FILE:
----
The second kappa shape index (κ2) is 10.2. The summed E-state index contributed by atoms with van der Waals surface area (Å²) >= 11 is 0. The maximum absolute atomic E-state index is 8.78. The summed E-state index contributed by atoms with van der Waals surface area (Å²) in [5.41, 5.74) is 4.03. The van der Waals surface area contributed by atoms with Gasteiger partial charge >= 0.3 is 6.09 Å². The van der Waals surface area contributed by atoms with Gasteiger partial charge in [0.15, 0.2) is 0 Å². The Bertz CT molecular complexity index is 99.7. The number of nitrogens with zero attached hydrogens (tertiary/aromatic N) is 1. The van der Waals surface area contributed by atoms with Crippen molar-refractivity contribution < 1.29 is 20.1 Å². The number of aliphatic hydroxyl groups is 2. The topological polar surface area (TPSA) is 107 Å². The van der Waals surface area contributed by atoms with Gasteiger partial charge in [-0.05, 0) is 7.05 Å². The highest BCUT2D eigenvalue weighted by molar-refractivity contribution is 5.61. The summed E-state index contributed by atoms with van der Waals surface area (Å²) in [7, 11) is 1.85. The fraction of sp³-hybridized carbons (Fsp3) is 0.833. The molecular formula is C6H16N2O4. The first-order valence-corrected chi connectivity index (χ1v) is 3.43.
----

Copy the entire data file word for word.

The second kappa shape index (κ2) is 10.2. The summed E-state index contributed by atoms with van der Waals surface area (Å²) >= 11 is 0. The maximum absolute atomic E-state index is 8.78. The summed E-state index contributed by atoms with van der Waals surface area (Å²) in [5.41, 5.74) is 4.03. The van der Waals surface area contributed by atoms with Gasteiger partial charge >= 0.3 is 6.09 Å². The van der Waals surface area contributed by atoms with Gasteiger partial charge in [0.15, 0.2) is 0 Å². The Bertz CT molecular complexity index is 99.7. The number of nitrogens with zero attached hydrogens (tertiary/aromatic N) is 1. The van der Waals surface area contributed by atoms with Crippen molar-refractivity contribution < 1.29 is 20.1 Å². The number of aliphatic hydroxyl groups is 2. The topological polar surface area (TPSA) is 107 Å². The van der Waals surface area contributed by atoms with Gasteiger partial charge in [-0.05, 0) is 7.05 Å². The highest BCUT2D eigenvalue weighted by molar-refractivity contribution is 5.61. The summed E-state index contributed by atoms with van der Waals surface area (Å²) in [7, 11) is 1.85. The fraction of sp³-hybridized carbons (Fsp3) is 0.833. The molecular formula is C6H16N2O4. The first-order valence-corrected chi connectivity index (χ1v) is 3.43.